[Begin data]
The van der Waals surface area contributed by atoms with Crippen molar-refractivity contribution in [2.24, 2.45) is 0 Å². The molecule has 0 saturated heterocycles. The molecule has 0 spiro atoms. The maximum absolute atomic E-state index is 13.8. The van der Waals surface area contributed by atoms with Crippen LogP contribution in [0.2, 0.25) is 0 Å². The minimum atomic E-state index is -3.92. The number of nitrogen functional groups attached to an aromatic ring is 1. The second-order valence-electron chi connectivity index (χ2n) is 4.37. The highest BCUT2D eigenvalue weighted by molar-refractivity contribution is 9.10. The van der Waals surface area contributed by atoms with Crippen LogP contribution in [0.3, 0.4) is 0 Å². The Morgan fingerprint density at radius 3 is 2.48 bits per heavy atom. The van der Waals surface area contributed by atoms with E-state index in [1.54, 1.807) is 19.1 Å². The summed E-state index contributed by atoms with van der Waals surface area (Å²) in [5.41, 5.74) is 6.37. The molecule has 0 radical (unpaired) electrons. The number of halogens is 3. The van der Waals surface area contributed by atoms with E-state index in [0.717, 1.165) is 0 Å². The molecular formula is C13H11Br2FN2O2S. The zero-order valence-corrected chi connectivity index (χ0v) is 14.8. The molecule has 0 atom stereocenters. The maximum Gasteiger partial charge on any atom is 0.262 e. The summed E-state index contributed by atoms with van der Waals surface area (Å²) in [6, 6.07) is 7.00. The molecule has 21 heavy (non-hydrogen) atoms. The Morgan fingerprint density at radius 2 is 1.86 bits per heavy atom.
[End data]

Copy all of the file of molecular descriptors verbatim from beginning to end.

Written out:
The van der Waals surface area contributed by atoms with Crippen molar-refractivity contribution in [2.24, 2.45) is 0 Å². The molecule has 0 saturated heterocycles. The molecule has 0 spiro atoms. The maximum absolute atomic E-state index is 13.8. The van der Waals surface area contributed by atoms with Crippen LogP contribution in [0.2, 0.25) is 0 Å². The minimum atomic E-state index is -3.92. The number of nitrogen functional groups attached to an aromatic ring is 1. The second-order valence-electron chi connectivity index (χ2n) is 4.37. The highest BCUT2D eigenvalue weighted by molar-refractivity contribution is 9.10. The van der Waals surface area contributed by atoms with Crippen LogP contribution in [0.3, 0.4) is 0 Å². The Morgan fingerprint density at radius 3 is 2.48 bits per heavy atom. The van der Waals surface area contributed by atoms with E-state index in [1.54, 1.807) is 19.1 Å². The summed E-state index contributed by atoms with van der Waals surface area (Å²) in [5.41, 5.74) is 6.37. The molecule has 0 radical (unpaired) electrons. The number of halogens is 3. The van der Waals surface area contributed by atoms with E-state index in [0.717, 1.165) is 0 Å². The molecular formula is C13H11Br2FN2O2S. The zero-order valence-corrected chi connectivity index (χ0v) is 14.8. The molecule has 0 atom stereocenters. The maximum Gasteiger partial charge on any atom is 0.262 e. The summed E-state index contributed by atoms with van der Waals surface area (Å²) in [6, 6.07) is 7.00. The molecule has 21 heavy (non-hydrogen) atoms. The Morgan fingerprint density at radius 2 is 1.86 bits per heavy atom.